Alpina Rootage helmet review

A comfortable trail lid but a little hot-headed

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Our rating 
2.5 out of 5 star rating 2.5
GBP £150.00 RRP | USD $170.00
Alpina Rootage mountain bike helmet

Our review

Poor cooling and a lack of compatibility with glasses mean this lid doesn’t make sense compared to cheaper alternatives
Pros: Comfortable, neutral-fitting lid
Cons: Expensive, hot to wear and doesn’t fit comfortably with a host of riding glasses
Skip to view product specifications

The Rootage is Alpina’s top-tier open-face mountain bike lid, and I headed out on the trails to find out how it performs in a stacked field with tough competition.

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The liner is constructed from EPS foam, and its shell is made from three pieces of in-moulded polycarbonate and carbon fibre to help improve knock and shock resistance.

It has a ceramically-coated edge – dubbed Edge Protect – that spans the full circumference of the lid’s rim, which Alpina says is designed to protect the lid from accidental damage. Alpina claims the vents have been reinforced to help with strength, too.

The Ergomatic buckle uses a ratchet system with a push-button locking mechanism. This means it can be loosened slightly, rather than being either fastened or open, like traditional systems. The strap splitters are height adjustable and there’s extra, removable, padding on the under-chin section.

There is an indexed thumb wheel to adjust the retention cradle’s fit and it also has three points of vertical adjustment. The peak is height adjustable with two positions.

The lid has 15 vents with six forward-facing entry ports. The largest front vent has a mesh cover over it to help reduce the chances of bugs, branches and mud entering the helmet.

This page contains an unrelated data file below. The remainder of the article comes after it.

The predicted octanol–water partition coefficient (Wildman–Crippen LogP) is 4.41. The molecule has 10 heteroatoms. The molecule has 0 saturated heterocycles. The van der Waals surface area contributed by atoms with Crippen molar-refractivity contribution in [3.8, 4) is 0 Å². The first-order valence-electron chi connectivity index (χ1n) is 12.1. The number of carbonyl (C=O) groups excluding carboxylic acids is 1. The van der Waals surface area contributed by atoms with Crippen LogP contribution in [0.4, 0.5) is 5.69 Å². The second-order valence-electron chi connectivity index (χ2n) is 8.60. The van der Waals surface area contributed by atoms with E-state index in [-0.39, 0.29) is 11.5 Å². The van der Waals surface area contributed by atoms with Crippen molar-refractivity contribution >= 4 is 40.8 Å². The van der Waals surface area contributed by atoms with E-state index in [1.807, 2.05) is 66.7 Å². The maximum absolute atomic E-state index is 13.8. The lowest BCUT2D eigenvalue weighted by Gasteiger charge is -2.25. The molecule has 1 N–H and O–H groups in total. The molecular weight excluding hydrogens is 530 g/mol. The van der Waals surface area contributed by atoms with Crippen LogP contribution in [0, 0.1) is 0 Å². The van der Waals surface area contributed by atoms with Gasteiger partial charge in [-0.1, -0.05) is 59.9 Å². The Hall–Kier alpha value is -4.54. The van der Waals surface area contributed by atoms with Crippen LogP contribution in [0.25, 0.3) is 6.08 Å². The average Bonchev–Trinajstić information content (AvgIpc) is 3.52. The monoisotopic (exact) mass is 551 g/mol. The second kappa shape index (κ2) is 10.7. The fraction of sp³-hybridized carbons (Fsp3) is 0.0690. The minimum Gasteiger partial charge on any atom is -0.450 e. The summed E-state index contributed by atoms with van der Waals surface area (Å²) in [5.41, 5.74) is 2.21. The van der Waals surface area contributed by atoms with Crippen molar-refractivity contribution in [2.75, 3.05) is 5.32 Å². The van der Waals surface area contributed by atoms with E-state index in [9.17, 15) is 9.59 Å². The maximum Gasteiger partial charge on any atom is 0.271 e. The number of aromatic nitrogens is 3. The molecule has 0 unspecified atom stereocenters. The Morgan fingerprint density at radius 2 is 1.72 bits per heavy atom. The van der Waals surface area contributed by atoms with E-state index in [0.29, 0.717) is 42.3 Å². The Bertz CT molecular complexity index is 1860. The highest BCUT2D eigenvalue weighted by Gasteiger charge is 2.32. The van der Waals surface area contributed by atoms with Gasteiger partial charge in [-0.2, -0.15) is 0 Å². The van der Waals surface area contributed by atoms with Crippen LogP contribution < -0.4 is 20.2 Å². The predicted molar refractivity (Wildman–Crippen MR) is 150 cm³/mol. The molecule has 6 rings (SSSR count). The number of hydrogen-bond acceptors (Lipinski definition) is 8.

The Alpina Rootage wasn’t included in Virginia Tech’s helmet safety impact tests.

Alpina Rootage performance

The Rootage’s fit was neutral and I didn’t feel any pressure points or hot spots for the duration of the test period. It sat deeply and snugly, even when set to the middle cradle position, and after wearing it for prolonged periods it remained comfortable, requiring little to no readjustment.

My hair sometimes got pinched between the straps and retention cradle at the rear, causing discomfort, but it stayed put over rough terrain and also felt fairly light on my head.

The retention cradle tightened evenly across my head and was easy to adjust on the move thanks to the indexed thumb wheel. The under-chin padding also helped with comfort despite some concerns I had with it adding bulk.

I did find it quite tricky to get the chin strap’s tightness dialled in correctly with the padding in place, but once the extra pad was removed this problem was resolved.

The internal padding was soft and comfortable and wicked sweat away well. This was fortunate considering the lid’s poor ventilation that made heat build-up quickly.

Although the vents are numerous and, according to Alpina, strategically-placed, they weren’t big enough to let sufficient air flow through the lid to keep my head cool.

I found it heated up quickly on hot days and slow climbs, and is one of the few lids I’d been tempted to remove entirely on a fireroad climb.

The one large forward-facing vent’s mesh covering is a great feature and I certainly noticed fewer bugs entering the lid compared to those I’ve tested without mesh. However, this could also be a result of the size of the Rootage’s other vents, which are smaller than some other lids on the market.

Its rim made contact with the arms of multiple pairs of riding glasses just in front of my ears, where its shell extends downwards. At the rear, I also found it hard to get the glasses to sit comfortably either on or just in front of the retention cradle. These two issues were very frustrating and in the end I gave up using glasses with the Rootage altogether.

Large-framed goggles did tend to push the lid upwards on my head, but smaller ones caused fewer issues. With the peak fully up, there was just about enough space to park goggles on the front.

Alpina Rootage bottom line

Although the Rootage was comfortable to wear and had no hot spots or pressure points, the limited cooling and lack of compatibility with glasses and goggles really spoilt the show for me.

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Considering its hefty price tag, I would recommend looking elsewhere.

Product Specifications

Product

Price GBP £150.00USD $170.00
Weight 358g ( 52-57) – as tested
Brand Alpina

Features

Features Sizes: 52-57, 57-62
Vents: 15
Features: Carbon fibre shell sections, adjustable visor, fly mesh, Ergomatic buckle, anti-bacterial pads
Colours: Indigo / Cherry drop, Black / Neon Yellow, Seamoss
Helmet type Mountain bike open face